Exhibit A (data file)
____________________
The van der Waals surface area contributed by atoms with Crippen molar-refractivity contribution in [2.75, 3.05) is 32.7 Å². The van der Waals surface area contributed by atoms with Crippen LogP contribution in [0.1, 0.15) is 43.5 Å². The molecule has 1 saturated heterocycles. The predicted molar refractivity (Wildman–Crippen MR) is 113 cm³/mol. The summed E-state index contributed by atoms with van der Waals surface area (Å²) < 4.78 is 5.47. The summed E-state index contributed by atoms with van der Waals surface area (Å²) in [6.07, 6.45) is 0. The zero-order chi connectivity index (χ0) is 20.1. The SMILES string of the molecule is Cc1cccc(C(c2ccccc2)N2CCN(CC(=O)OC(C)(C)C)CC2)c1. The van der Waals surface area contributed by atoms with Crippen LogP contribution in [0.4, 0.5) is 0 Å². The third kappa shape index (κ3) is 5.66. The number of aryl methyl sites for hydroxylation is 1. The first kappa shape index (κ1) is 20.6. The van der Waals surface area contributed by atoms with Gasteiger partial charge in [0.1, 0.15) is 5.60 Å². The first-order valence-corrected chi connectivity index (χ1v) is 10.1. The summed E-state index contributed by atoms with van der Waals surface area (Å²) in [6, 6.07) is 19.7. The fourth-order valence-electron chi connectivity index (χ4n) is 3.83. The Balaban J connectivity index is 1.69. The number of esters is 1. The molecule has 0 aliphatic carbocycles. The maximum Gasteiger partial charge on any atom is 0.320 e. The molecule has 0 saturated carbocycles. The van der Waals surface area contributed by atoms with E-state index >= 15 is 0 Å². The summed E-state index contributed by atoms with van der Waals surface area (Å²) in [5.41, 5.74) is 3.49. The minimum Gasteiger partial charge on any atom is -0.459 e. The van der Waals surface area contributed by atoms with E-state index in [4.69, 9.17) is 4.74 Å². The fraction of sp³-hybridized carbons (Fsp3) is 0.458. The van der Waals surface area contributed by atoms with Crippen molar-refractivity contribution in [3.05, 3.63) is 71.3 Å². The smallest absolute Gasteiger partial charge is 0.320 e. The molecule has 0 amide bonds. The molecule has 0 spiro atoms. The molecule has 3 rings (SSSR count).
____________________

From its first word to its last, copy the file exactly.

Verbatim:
The van der Waals surface area contributed by atoms with Crippen molar-refractivity contribution in [2.75, 3.05) is 32.7 Å². The van der Waals surface area contributed by atoms with Crippen LogP contribution in [0.1, 0.15) is 43.5 Å². The molecule has 1 saturated heterocycles. The predicted molar refractivity (Wildman–Crippen MR) is 113 cm³/mol. The summed E-state index contributed by atoms with van der Waals surface area (Å²) < 4.78 is 5.47. The summed E-state index contributed by atoms with van der Waals surface area (Å²) in [6.07, 6.45) is 0. The zero-order chi connectivity index (χ0) is 20.1. The SMILES string of the molecule is Cc1cccc(C(c2ccccc2)N2CCN(CC(=O)OC(C)(C)C)CC2)c1. The van der Waals surface area contributed by atoms with Crippen LogP contribution in [0.4, 0.5) is 0 Å². The third kappa shape index (κ3) is 5.66. The number of aryl methyl sites for hydroxylation is 1. The first kappa shape index (κ1) is 20.6. The van der Waals surface area contributed by atoms with Gasteiger partial charge in [0.1, 0.15) is 5.60 Å². The first-order valence-corrected chi connectivity index (χ1v) is 10.1. The summed E-state index contributed by atoms with van der Waals surface area (Å²) in [6, 6.07) is 19.7. The fourth-order valence-electron chi connectivity index (χ4n) is 3.83. The Balaban J connectivity index is 1.69. The number of esters is 1. The molecule has 0 aliphatic carbocycles. The maximum Gasteiger partial charge on any atom is 0.320 e. The molecule has 0 saturated carbocycles. The van der Waals surface area contributed by atoms with E-state index >= 15 is 0 Å². The summed E-state index contributed by atoms with van der Waals surface area (Å²) in [5.41, 5.74) is 3.49. The minimum Gasteiger partial charge on any atom is -0.459 e. The van der Waals surface area contributed by atoms with E-state index in [4.69, 9.17) is 4.74 Å². The fraction of sp³-hybridized carbons (Fsp3) is 0.458. The van der Waals surface area contributed by atoms with Crippen molar-refractivity contribution in [3.05, 3.63) is 71.3 Å². The smallest absolute Gasteiger partial charge is 0.320 e. The molecule has 0 amide bonds. The molecule has 0 spiro atoms. The molecule has 3 rings (SSSR count).